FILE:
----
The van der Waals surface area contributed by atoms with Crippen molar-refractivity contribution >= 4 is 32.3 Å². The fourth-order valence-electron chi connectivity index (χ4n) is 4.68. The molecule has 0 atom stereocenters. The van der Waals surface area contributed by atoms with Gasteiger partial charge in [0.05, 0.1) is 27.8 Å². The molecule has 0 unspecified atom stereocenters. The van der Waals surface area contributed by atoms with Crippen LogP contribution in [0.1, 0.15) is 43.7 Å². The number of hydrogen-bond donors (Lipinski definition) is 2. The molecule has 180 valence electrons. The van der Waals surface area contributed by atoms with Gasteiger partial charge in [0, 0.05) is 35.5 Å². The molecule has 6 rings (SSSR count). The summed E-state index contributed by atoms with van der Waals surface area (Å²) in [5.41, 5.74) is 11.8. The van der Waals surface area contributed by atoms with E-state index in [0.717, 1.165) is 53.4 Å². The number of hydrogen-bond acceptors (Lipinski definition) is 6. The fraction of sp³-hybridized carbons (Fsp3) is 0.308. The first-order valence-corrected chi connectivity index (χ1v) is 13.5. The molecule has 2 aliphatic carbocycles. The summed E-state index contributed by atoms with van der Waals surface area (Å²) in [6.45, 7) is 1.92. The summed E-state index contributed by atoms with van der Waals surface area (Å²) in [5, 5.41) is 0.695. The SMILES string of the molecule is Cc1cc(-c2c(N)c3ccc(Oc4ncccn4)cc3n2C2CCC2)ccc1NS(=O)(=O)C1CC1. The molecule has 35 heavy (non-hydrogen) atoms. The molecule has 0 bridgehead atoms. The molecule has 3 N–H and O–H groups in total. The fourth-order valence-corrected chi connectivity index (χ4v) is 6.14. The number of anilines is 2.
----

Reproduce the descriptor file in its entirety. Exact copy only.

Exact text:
The van der Waals surface area contributed by atoms with Crippen molar-refractivity contribution >= 4 is 32.3 Å². The fourth-order valence-electron chi connectivity index (χ4n) is 4.68. The molecule has 0 atom stereocenters. The van der Waals surface area contributed by atoms with Gasteiger partial charge in [0.05, 0.1) is 27.8 Å². The molecule has 0 unspecified atom stereocenters. The van der Waals surface area contributed by atoms with Crippen LogP contribution in [0.1, 0.15) is 43.7 Å². The number of hydrogen-bond donors (Lipinski definition) is 2. The molecule has 180 valence electrons. The van der Waals surface area contributed by atoms with Gasteiger partial charge in [0, 0.05) is 35.5 Å². The molecule has 6 rings (SSSR count). The summed E-state index contributed by atoms with van der Waals surface area (Å²) in [5.41, 5.74) is 11.8. The van der Waals surface area contributed by atoms with E-state index in [0.717, 1.165) is 53.4 Å². The number of hydrogen-bond acceptors (Lipinski definition) is 6. The fraction of sp³-hybridized carbons (Fsp3) is 0.308. The first-order valence-corrected chi connectivity index (χ1v) is 13.5. The molecule has 2 aliphatic carbocycles. The summed E-state index contributed by atoms with van der Waals surface area (Å²) in [6.45, 7) is 1.92. The summed E-state index contributed by atoms with van der Waals surface area (Å²) in [5, 5.41) is 0.695. The SMILES string of the molecule is Cc1cc(-c2c(N)c3ccc(Oc4ncccn4)cc3n2C2CCC2)ccc1NS(=O)(=O)C1CC1. The molecule has 35 heavy (non-hydrogen) atoms. The molecule has 0 bridgehead atoms. The molecule has 3 N–H and O–H groups in total. The fourth-order valence-corrected chi connectivity index (χ4v) is 6.14. The number of anilines is 2.